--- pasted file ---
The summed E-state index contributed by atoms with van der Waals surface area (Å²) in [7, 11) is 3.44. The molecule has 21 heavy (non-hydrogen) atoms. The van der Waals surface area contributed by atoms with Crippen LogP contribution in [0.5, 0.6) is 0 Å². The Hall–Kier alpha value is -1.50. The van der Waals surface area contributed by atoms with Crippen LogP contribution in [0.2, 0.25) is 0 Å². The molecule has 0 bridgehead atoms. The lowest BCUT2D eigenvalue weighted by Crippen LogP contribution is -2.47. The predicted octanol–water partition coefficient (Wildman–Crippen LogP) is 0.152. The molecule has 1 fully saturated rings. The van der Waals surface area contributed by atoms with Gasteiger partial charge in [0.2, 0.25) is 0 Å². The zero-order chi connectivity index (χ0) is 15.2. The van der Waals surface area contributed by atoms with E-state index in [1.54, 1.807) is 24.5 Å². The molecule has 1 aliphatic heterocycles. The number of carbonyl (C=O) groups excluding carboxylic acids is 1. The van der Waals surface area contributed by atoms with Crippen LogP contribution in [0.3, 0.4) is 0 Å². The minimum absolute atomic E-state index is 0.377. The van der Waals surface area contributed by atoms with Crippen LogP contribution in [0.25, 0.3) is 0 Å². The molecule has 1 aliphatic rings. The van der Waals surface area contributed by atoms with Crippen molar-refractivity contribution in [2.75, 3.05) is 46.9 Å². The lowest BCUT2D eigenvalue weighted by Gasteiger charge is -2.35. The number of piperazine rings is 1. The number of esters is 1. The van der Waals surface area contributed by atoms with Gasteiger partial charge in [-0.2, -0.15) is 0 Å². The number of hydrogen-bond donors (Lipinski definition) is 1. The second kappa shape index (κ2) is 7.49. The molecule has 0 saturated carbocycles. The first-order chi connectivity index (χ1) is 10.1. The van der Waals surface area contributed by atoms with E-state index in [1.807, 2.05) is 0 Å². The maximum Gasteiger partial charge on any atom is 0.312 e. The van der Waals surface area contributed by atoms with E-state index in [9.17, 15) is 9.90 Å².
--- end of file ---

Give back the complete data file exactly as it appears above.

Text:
The summed E-state index contributed by atoms with van der Waals surface area (Å²) in [7, 11) is 3.44. The molecule has 21 heavy (non-hydrogen) atoms. The van der Waals surface area contributed by atoms with Crippen LogP contribution in [0.5, 0.6) is 0 Å². The Hall–Kier alpha value is -1.50. The van der Waals surface area contributed by atoms with Crippen LogP contribution in [0.2, 0.25) is 0 Å². The molecule has 0 bridgehead atoms. The lowest BCUT2D eigenvalue weighted by Crippen LogP contribution is -2.47. The predicted octanol–water partition coefficient (Wildman–Crippen LogP) is 0.152. The molecule has 1 fully saturated rings. The van der Waals surface area contributed by atoms with Gasteiger partial charge in [0.2, 0.25) is 0 Å². The zero-order chi connectivity index (χ0) is 15.2. The van der Waals surface area contributed by atoms with E-state index in [1.54, 1.807) is 24.5 Å². The molecule has 1 aliphatic heterocycles. The number of carbonyl (C=O) groups excluding carboxylic acids is 1. The van der Waals surface area contributed by atoms with Crippen LogP contribution in [0.3, 0.4) is 0 Å². The minimum absolute atomic E-state index is 0.377. The van der Waals surface area contributed by atoms with Crippen LogP contribution in [0.25, 0.3) is 0 Å². The molecule has 1 aliphatic rings. The van der Waals surface area contributed by atoms with Crippen molar-refractivity contribution in [2.75, 3.05) is 46.9 Å². The lowest BCUT2D eigenvalue weighted by Gasteiger charge is -2.35. The number of piperazine rings is 1. The number of esters is 1. The van der Waals surface area contributed by atoms with Gasteiger partial charge in [-0.2, -0.15) is 0 Å². The number of hydrogen-bond donors (Lipinski definition) is 1. The second kappa shape index (κ2) is 7.49. The molecule has 0 saturated carbocycles. The first-order chi connectivity index (χ1) is 10.1. The van der Waals surface area contributed by atoms with E-state index in [1.807, 2.05) is 0 Å². The maximum Gasteiger partial charge on any atom is 0.312 e. The van der Waals surface area contributed by atoms with E-state index in [9.17, 15) is 9.90 Å².